"What else is love
but an eternity
of pain and joy
in one single breath?"

Those who are not students of philosophy or 19th-century German history probably know Ludwig Feuerbach not by name but by the phrase he penned: “you are what you eat.” Though we have lost the context for that comment in everyday vernacular, this book presents the thoughtful, epigrammatic poems that Feuerbach wrote, translated into English in a way that maintains the structure and the message of these profound but brief works. Examining such big questions as the identity of the self, the nature of faith, and the attainment of happiness, each poem provides a sharp, snappy perspective that makes these great unknowns feel more manageable. While Feuerbach may not be a household name in the United States, his quick wit and sensible perspective will be easily digested by any and all readers of this collection.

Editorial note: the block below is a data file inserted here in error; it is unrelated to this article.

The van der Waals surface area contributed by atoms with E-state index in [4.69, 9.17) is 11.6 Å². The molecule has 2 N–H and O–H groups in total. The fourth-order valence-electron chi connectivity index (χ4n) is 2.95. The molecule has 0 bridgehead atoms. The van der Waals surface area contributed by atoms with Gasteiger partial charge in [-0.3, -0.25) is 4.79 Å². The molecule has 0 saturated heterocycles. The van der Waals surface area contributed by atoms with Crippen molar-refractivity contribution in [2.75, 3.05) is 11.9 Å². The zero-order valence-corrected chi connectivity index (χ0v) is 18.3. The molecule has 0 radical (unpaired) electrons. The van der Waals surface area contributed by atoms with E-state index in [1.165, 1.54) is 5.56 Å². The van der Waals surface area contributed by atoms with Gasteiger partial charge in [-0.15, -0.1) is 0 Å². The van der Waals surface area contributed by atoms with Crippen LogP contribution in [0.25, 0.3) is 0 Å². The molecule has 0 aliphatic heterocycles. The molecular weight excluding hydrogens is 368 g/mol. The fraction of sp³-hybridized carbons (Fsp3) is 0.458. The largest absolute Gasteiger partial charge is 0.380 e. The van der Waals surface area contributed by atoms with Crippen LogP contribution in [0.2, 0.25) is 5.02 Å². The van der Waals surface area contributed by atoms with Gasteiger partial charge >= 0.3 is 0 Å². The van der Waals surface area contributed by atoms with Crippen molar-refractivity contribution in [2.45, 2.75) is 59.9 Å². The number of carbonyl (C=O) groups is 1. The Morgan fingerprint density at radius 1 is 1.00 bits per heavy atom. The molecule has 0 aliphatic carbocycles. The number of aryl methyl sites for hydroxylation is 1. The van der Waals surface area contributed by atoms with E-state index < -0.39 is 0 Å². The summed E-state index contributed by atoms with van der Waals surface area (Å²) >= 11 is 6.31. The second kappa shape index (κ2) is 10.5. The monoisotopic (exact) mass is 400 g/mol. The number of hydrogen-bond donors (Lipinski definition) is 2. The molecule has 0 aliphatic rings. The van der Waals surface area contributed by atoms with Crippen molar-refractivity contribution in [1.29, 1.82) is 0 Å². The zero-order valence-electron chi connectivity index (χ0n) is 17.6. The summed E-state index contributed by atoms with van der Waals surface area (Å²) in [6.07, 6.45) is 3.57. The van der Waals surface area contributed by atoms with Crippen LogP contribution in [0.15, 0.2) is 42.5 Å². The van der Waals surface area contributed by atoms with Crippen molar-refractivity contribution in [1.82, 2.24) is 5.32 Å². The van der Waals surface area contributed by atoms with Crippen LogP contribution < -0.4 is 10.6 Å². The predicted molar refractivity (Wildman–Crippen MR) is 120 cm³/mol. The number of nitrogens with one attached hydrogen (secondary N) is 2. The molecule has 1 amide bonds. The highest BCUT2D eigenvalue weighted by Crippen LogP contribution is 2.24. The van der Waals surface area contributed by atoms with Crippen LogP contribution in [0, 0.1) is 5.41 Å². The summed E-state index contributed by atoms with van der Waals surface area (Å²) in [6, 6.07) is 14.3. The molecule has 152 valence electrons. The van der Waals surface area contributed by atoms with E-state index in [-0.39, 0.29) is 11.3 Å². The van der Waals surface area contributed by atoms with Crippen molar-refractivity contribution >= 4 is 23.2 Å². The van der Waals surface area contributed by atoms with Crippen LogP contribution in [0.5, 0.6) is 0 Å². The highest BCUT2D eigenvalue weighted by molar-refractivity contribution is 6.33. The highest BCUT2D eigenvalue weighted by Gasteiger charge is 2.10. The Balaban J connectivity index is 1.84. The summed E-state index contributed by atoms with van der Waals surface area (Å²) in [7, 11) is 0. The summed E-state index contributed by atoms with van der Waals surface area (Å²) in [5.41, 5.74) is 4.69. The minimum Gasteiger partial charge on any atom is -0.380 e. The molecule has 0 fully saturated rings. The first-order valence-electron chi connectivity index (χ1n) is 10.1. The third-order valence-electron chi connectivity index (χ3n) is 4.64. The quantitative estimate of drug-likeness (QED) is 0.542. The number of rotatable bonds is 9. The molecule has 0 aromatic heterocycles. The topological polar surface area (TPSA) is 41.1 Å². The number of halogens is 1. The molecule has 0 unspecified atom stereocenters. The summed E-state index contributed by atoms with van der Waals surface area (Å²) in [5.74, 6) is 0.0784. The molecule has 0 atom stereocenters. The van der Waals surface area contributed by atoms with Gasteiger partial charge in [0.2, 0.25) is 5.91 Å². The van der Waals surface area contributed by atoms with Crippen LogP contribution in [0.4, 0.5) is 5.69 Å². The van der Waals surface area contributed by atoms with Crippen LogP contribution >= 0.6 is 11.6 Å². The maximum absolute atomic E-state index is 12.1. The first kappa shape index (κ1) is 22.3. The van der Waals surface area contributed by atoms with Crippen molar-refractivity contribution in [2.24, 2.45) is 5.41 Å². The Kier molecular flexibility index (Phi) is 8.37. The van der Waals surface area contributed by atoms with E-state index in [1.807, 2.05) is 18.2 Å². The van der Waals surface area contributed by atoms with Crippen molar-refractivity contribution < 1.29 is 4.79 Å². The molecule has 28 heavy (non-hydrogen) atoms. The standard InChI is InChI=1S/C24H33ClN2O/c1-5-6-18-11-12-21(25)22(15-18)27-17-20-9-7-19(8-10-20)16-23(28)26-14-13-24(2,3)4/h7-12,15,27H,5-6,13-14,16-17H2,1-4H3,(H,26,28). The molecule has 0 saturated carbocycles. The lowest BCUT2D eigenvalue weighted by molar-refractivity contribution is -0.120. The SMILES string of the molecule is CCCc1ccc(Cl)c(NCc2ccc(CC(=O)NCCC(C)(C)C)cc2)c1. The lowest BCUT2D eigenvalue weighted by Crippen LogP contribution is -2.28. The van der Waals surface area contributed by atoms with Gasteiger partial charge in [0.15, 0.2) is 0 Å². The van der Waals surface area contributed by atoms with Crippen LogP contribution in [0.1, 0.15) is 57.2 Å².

The author does a wonderful job of explaining not only what an epigrammatic poem is for those who aren’t aware of the style but also the differences between the American expectations and the German expectations for this style of poetry. These differences inform his translation decisions, leading to a style of writing that is very matter-of-fact and which comes off in common speech rather than in high academic language. The wisdom and wit remain, however, and though this compilation of poems reads quickly, readers with an open mind will absorb a lot of powerful thoughts that will help them in their approach to many situations in everyday life. Part verse, part witticism, and part everyday wisdom, these poems provide much to ponder over while still eliciting a laugh or a smile at their simple and direct approach.

Return to USR Home